When light reflects off a smooth object like a spoon, it is reflected in a direction normal (at 90 degrees) to the surface. Imagine light rays from your face travelling in a straight line towards the spoon (which had bounced off your face from other light sources). When it hits the curved surface of, say, the top of the spoon, the ray will bounce at an angle - downwards. Similarly, light hitting the bottom of the spoon will bounce upwards because it is angled upwards. By the time the light gets to your eyes, all the light that hit the top of the spoon and all the light that hit the bottom of the spoon has pretty much switched places.
To understand this a bit better, try moving the spoon towards your face. I haven't played with a spoon for a while, but I'm pretty sure your face will become almost invisible at a certain point (this is because you've reached a point where the lines of reflection all meet at the same place). Continue moving it closer, and your face will appear the right way up, but a little smaller than it should be. That's because the light from the top still enters your eye at the top, but a bit further down than it would in a flat mirror.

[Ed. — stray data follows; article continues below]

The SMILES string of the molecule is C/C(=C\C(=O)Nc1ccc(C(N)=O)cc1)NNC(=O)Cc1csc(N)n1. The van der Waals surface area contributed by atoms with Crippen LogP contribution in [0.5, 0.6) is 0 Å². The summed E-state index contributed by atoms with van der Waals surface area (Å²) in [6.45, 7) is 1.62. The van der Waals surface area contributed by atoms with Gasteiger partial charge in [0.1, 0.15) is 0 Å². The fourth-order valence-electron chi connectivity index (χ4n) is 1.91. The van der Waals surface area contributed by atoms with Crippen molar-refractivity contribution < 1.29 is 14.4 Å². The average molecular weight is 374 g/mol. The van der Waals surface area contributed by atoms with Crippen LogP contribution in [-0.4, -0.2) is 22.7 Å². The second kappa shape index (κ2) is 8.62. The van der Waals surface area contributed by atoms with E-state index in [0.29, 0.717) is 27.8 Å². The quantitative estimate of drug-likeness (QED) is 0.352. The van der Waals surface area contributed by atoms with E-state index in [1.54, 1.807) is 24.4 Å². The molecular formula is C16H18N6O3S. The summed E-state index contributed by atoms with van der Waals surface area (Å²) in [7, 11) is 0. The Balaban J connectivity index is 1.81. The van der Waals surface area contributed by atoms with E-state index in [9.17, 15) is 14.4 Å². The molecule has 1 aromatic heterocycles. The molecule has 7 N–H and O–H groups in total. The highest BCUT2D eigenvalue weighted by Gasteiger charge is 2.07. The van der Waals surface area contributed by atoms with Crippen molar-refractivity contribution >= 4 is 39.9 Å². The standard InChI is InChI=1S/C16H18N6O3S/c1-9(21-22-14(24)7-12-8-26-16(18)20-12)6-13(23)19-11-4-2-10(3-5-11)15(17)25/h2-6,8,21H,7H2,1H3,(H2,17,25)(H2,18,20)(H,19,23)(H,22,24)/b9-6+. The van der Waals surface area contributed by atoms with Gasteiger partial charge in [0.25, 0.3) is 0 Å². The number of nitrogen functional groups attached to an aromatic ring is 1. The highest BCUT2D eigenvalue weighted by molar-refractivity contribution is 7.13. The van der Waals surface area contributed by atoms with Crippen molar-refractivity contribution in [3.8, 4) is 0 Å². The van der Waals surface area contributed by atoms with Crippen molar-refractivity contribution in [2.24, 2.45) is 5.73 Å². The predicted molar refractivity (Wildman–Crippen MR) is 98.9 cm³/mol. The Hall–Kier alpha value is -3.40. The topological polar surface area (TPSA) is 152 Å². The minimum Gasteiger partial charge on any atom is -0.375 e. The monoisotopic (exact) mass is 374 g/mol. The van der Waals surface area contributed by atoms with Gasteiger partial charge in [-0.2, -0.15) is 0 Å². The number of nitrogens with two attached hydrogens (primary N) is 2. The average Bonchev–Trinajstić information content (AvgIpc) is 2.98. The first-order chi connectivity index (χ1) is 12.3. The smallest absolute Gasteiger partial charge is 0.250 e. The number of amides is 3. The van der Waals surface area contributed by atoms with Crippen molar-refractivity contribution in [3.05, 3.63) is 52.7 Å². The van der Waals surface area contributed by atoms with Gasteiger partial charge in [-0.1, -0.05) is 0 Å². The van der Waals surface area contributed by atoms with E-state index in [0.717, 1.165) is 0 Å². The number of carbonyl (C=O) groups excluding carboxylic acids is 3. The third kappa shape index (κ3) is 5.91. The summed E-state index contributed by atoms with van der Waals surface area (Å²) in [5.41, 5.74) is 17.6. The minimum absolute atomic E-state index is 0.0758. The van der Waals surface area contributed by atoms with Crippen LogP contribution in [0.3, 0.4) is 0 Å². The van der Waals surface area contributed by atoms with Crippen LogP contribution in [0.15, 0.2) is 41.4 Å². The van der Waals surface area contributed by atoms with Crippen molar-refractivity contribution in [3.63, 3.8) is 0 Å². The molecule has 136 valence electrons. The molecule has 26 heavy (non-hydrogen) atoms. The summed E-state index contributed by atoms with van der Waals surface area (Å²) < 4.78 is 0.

Believe it or not, this is actually what happens in your eyeball. Your eye is round, so the light bounces in such a way that you receive an upside down image. Once again, I haven't read about this since I was a kid, but from what I remember the back of your brain has some sort of mechanism where it flips it the right way up before you start processing the image.
becuase the surface of the spoon acts like a concave mirro and froms a real image which looks upside down. a phenomenon related to images formed by reflection of light.
you can find an answer in this article